Is C.S. Lewis’s Liar-Lord-or-Lunatic Argument Unsound?

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poached-eggC. S. Lewis popularized the argument that Jesus was either a liar or a lunatic or the Lord. But, as Kyle Barton has shown, he didn’t invent it.

In the mid-nineteenth century the Scottish Christian preacher “Rabbi” John Duncan (1796-1870) formulated what he called a “trilemma.” In Colloquia Peripatetica (p. 109) we see Duncan’s argument from 1859-1860, with my numbering added:

Christ either [1] deceived mankind by conscious fraud, or [2] He was Himself deluded and self-deceived, or [3] He was Divine. There is no getting out of this trilemma. It is inexorable.

In 1936, Watchman Nee made a similar argument in his book, Normal Christian Faith. A person who claims to be God must belong to one of three categories:

First, if he claims to be God and yet in fact is not, he has to be a madman or a lunatic.

Second, if he is neither God nor a lunatic, he has to be a liar, deceiving others by his lie.

Third, if he is neither of these, he must be God.

You can only choose one of the three possibilities.

If you do not believe that he is God, you have to consider him a madman.

If you cannot take him for either of the two, you have to take him for a liar.

There is no need for us to prove if Jesus of Nazareth is God or not. All we have to do is find out if He is a lunatic or a liar. If He is neither, He must be the Son of God.

C. S. Lewis, speaking in 1942 (and published in Mere Christianity in 1952), gave the argument its most memorable formulation:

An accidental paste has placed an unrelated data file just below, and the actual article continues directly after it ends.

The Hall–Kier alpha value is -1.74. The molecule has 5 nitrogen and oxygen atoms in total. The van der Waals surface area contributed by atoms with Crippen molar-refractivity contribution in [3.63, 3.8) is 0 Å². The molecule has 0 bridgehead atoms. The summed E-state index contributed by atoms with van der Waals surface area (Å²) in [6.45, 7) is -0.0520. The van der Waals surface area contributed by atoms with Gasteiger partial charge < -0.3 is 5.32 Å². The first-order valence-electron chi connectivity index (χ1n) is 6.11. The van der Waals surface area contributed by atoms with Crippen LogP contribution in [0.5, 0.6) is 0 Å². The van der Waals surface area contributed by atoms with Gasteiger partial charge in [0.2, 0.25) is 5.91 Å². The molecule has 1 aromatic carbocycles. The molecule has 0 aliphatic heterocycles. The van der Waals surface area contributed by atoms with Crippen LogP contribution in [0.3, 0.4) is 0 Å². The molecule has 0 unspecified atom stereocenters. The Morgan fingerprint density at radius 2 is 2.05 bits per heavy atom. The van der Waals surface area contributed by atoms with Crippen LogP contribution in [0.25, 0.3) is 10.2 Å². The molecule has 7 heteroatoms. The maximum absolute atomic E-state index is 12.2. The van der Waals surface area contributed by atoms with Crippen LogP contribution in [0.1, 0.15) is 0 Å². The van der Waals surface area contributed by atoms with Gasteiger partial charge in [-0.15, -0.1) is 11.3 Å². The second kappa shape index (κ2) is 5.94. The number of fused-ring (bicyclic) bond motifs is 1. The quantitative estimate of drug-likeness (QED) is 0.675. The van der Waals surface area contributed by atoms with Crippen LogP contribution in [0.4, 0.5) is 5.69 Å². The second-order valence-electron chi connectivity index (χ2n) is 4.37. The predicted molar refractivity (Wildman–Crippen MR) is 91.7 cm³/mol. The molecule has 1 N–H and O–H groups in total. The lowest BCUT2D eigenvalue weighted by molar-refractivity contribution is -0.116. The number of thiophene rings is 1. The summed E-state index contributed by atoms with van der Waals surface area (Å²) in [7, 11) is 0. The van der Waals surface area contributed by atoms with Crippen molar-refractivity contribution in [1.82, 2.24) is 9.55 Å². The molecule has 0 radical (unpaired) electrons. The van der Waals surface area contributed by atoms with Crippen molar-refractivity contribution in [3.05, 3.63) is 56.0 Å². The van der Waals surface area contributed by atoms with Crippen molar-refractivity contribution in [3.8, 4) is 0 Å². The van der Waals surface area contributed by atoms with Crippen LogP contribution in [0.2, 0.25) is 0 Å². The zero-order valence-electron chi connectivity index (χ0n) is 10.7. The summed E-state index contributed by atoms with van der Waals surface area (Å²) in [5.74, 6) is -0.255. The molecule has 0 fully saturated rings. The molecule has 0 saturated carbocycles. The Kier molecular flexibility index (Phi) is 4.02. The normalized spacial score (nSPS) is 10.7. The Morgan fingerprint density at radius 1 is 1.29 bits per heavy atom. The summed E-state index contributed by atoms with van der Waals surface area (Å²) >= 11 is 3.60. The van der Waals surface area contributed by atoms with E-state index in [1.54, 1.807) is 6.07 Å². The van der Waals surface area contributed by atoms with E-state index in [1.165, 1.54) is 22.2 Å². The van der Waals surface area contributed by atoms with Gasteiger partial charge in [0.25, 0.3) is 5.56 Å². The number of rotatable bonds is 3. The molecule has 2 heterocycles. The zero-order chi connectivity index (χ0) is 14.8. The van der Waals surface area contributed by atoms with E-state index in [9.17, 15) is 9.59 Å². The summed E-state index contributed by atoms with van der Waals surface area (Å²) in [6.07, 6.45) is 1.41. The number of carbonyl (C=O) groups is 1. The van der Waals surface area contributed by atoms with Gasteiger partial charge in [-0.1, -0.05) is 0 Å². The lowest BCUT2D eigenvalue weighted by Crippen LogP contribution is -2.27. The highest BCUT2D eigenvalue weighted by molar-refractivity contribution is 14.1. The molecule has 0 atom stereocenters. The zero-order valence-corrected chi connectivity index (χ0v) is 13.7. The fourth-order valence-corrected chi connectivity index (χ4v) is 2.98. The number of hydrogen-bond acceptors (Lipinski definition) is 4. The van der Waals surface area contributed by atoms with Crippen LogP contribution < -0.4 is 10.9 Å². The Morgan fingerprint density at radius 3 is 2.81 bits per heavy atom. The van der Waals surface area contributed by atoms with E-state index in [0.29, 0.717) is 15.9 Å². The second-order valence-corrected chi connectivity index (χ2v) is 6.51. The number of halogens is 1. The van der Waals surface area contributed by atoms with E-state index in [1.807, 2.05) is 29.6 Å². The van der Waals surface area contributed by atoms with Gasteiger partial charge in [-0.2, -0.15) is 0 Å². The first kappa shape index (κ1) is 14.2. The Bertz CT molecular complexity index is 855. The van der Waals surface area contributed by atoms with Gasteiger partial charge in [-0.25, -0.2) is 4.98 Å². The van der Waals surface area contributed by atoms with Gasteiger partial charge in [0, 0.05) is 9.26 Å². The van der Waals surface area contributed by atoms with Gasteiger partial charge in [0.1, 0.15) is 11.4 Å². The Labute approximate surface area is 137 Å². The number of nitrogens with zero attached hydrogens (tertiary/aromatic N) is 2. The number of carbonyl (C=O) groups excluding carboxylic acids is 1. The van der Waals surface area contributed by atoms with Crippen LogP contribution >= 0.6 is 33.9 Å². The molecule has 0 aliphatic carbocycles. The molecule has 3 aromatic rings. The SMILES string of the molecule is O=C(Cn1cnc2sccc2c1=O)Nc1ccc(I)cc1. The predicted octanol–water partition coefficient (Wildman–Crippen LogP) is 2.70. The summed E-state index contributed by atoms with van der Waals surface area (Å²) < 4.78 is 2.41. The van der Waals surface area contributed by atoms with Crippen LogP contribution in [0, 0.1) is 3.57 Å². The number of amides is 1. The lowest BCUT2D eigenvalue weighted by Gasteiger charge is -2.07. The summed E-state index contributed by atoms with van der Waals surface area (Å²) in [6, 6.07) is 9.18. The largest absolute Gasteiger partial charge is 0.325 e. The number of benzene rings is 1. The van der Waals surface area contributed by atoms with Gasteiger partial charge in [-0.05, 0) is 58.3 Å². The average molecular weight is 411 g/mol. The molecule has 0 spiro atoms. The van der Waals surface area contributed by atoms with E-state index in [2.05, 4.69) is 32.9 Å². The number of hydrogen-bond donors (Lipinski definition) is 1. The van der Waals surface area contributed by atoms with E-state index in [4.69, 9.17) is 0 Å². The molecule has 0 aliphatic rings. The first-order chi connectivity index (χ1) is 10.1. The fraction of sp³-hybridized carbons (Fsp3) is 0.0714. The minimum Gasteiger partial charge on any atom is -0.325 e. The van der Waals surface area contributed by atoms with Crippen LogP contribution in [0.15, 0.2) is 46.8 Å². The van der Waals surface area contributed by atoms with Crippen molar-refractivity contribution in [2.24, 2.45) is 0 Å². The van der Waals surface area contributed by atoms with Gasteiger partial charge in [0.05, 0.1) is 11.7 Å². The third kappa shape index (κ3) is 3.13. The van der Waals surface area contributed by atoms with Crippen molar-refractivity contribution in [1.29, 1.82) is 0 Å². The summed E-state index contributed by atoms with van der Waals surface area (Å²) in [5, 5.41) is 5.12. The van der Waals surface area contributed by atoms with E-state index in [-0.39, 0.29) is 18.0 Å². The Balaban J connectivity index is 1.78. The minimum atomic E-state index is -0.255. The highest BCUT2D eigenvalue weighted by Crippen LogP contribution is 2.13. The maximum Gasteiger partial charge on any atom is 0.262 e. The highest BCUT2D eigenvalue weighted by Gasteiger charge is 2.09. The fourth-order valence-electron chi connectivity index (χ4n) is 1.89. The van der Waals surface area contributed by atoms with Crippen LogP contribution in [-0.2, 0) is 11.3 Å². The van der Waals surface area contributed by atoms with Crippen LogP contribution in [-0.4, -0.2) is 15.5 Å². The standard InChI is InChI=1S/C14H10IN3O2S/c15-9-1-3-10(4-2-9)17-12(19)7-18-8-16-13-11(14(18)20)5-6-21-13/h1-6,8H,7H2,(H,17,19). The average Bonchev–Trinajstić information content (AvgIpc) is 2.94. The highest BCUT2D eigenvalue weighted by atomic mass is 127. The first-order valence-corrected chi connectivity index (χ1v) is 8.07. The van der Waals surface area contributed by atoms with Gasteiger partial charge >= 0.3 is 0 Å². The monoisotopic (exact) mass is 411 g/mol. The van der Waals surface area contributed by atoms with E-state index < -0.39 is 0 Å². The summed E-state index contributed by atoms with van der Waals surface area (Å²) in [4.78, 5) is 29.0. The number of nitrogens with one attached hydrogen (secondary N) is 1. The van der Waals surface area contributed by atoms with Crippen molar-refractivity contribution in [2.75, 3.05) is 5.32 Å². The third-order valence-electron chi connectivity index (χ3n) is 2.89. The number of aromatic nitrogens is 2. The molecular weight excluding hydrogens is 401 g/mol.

I am trying here to prevent anyone saying the really foolish thing that people often say about Him: I’m ready to accept Jesus as a great moral teacher, but I don’t accept his claim to be God. That is the one thing we must not say. A man who was merely a man and said the sort of things Jesus said would not be a great moral teacher. He would either be a lunatic—on the level with the man who says he is a poached egg—or else he would be the Devil of Hell. You must make your choice. Either this man was, and is, the Son of God, or else a madman or something worse. You can shut him up for a fool, you can spit at him and kill him as a demon or you can fall at his feet and call him Lord and God, but let us not come with any patronising nonsense about his being a great human teacher. He has not left that open to us. He did not intend to. . . . Now it seems to me obvious that He was neither a lunatic nor a fiend: and consequently, however strange or terrifying or unlikely it may seem, I have to accept the view that He was and is God. (Mere Christianity, 55-56)

Is this a good argument?

The argument can be formulated as follows:

  1. If Jesus were not Lord, he would be a liar or a lunatic.
  2. Jesus was neither a liar nor a lunatic.
  3. Therefore, Jesus is Lord.

To determine whether this argument is sound, we have to ask three questions:

  1. Are the terms clear?
  2. Is the logic valid?
  3. Are the premises true?

I would give the following answers:

  1. Yes, the terms are clear.
  2. Yes, the logic is valid; premise 3 follows from premises 1 and 2 based on the rules of logic (Modus Tollens: the negation of the antecedent of premise 1 can be inferred by the negation of its consequent).